Monday, May 13, 2013
Johan Galtung’s view from Europe: Meanwhile, Manchester United
Meanwhile, Manchester United
13 May 2013
by Johan Galtung, 13 May 2013 - TRANSCEND Media Service
It usually came at the end of BBC broadcasts: now Sir Alex Ferguson is up front, main headline on the International Herald Tribune, first page. Truly impressive, 27 years as Man U coach and manager, sorry CEO; this is now a business enterprise owned by the Glazer family in Florida and the news of his retirement shock its shares at the New York Stock Exchange. Where have all the sports gone–.
Up comes the Iron Lady, Margaret Thatcher, with mainstream press harking back to years of greatness centered on strong personalities. She was with Ronald Reagan part of the mid 1980s counter-revolution, breathing short term life in stagnant economies through privatization, busting trade unions, deindustralizing, laying regions of their countries waste, crippling welfare states–”Rust in Peace” they say. When accused of selling the family silver by privatizing, she said: Yes, back to the family! Where has all the silver gone–.
But she kept the Kingdom United by letting a hunger striking Irish freedom fighter die in prison, and, like Ronald Reagan, Margaret Thatcher showed the colors and sent the army for some islands, Malvinas-Falklands for Thatcher (over Reagan’s mild protest, Monroe territory), Grenada for Reagan. Where have all the empires gone–.
Up comes another ghost from the past, Hillary Clinton, possibly US presidential candidate in 2016; a much adored Secretary of State. Stephen Zunes (truth-out.org, 23-02-13) about her legacy: “supporting autocratic regimes and occupation armies–undermining arms control and defending military solutions to complex political problems–outspoken supporter of the invasion and occupation of Iraq, lied about Iraq’s military capabilities–unleashed repeated attacks against the United Nations, opposed restrictions on land mines and cluster bombs–pushed for stronger US support for pro-Western dictators in Tunisia, Egypt, Yemen and Bahrain–.” Where have all these dictators gone–.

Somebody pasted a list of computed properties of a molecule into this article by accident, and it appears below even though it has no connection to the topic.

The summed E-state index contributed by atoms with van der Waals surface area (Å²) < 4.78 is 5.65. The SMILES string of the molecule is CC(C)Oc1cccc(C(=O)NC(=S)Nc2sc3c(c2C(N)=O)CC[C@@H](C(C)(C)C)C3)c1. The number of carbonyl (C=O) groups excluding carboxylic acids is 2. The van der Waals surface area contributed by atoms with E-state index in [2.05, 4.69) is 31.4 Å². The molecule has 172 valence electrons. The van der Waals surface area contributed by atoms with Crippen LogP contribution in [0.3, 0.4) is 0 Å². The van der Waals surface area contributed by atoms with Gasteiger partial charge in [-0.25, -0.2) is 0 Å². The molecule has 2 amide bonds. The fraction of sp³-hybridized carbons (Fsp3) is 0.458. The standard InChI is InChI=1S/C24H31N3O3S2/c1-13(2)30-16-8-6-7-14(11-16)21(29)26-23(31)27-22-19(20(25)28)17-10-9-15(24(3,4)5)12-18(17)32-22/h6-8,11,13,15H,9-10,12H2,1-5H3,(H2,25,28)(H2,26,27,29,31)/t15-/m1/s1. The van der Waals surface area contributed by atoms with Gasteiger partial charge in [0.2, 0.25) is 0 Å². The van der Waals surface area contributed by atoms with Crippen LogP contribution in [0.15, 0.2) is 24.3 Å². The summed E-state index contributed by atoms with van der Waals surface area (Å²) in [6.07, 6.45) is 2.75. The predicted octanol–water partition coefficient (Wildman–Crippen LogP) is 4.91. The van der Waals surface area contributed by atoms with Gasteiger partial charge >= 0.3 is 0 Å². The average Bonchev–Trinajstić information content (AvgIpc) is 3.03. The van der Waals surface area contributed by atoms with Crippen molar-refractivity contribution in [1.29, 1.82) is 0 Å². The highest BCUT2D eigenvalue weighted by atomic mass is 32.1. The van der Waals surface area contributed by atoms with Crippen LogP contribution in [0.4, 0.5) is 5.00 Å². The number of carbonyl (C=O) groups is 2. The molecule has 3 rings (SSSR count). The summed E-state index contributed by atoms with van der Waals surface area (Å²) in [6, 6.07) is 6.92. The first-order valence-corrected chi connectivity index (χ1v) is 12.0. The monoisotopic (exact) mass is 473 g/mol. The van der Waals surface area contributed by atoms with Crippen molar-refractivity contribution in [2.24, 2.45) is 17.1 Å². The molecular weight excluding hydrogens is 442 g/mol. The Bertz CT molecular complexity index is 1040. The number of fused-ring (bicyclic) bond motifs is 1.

Understandable. Given the problems of the day, yesterday’s problems dwindle, yesterday’s messengers loom high. Consider this:
Sexual harassment in the US armed forces: 70 a day, 26,000 a year; they certainly need drones. Where have all the soldiers gone–
Austerity measures: the GDP-Gross Domestic Product growth rate stays at a sluggish 2%, unemployment at 8%, rich people are also demoralized, sitting on liquidity; reducing fiscal debt is used for the golden opportunity to cripple the welfare state further. Where have all the liberals gone—
Boston: terrible, atrocious, our hearts reach out for the bereaved. And they are countless in the countries hit by US-led coalitions in Muslim countries, by drones, by SEALs, by execution, and just as human as those watching a peaceful marathon; as Noam Chomsky (Nationofchange/Op-ed, 06-05-2013) and Richard Rubenstein on his blog point out. Moreover, there is a feeble-minded intellectual mistake at work here, seemingly beyond repair: yes, the enemy of my enemy may be my friend in some context, but not in another. People in North Caucasia have problems with Moscow, so does USA; people in North Caucasia are Muslim and may feel compassion for their brothers and sisters murdered–the USA does not. So they resort to all kinds of psychologisms, early childhood etc. to protect themselves against simple insights. Where has all the common sense gone–.